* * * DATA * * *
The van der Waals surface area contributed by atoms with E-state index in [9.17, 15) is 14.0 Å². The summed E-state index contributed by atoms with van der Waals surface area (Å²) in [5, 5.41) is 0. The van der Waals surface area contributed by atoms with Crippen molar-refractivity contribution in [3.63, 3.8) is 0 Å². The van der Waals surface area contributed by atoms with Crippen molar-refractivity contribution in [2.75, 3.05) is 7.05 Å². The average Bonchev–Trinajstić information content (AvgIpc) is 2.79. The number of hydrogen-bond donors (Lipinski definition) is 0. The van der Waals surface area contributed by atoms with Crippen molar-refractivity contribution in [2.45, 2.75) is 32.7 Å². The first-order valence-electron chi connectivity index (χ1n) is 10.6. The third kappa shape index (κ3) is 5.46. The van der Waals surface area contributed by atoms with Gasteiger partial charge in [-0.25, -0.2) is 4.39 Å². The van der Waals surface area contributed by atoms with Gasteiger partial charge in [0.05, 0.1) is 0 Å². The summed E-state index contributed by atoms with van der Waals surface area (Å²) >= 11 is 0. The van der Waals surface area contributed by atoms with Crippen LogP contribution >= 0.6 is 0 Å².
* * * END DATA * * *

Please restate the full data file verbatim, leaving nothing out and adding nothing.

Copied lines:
The van der Waals surface area contributed by atoms with E-state index in [9.17, 15) is 14.0 Å². The summed E-state index contributed by atoms with van der Waals surface area (Å²) in [5, 5.41) is 0. The van der Waals surface area contributed by atoms with Crippen molar-refractivity contribution in [3.63, 3.8) is 0 Å². The van der Waals surface area contributed by atoms with Crippen molar-refractivity contribution in [2.75, 3.05) is 7.05 Å². The average Bonchev–Trinajstić information content (AvgIpc) is 2.79. The number of hydrogen-bond donors (Lipinski definition) is 0. The van der Waals surface area contributed by atoms with Crippen molar-refractivity contribution in [2.45, 2.75) is 32.7 Å². The first-order valence-electron chi connectivity index (χ1n) is 10.6. The third kappa shape index (κ3) is 5.46. The van der Waals surface area contributed by atoms with Gasteiger partial charge in [-0.25, -0.2) is 4.39 Å². The van der Waals surface area contributed by atoms with Gasteiger partial charge in [0.05, 0.1) is 0 Å². The summed E-state index contributed by atoms with van der Waals surface area (Å²) >= 11 is 0. The van der Waals surface area contributed by atoms with Crippen LogP contribution >= 0.6 is 0 Å².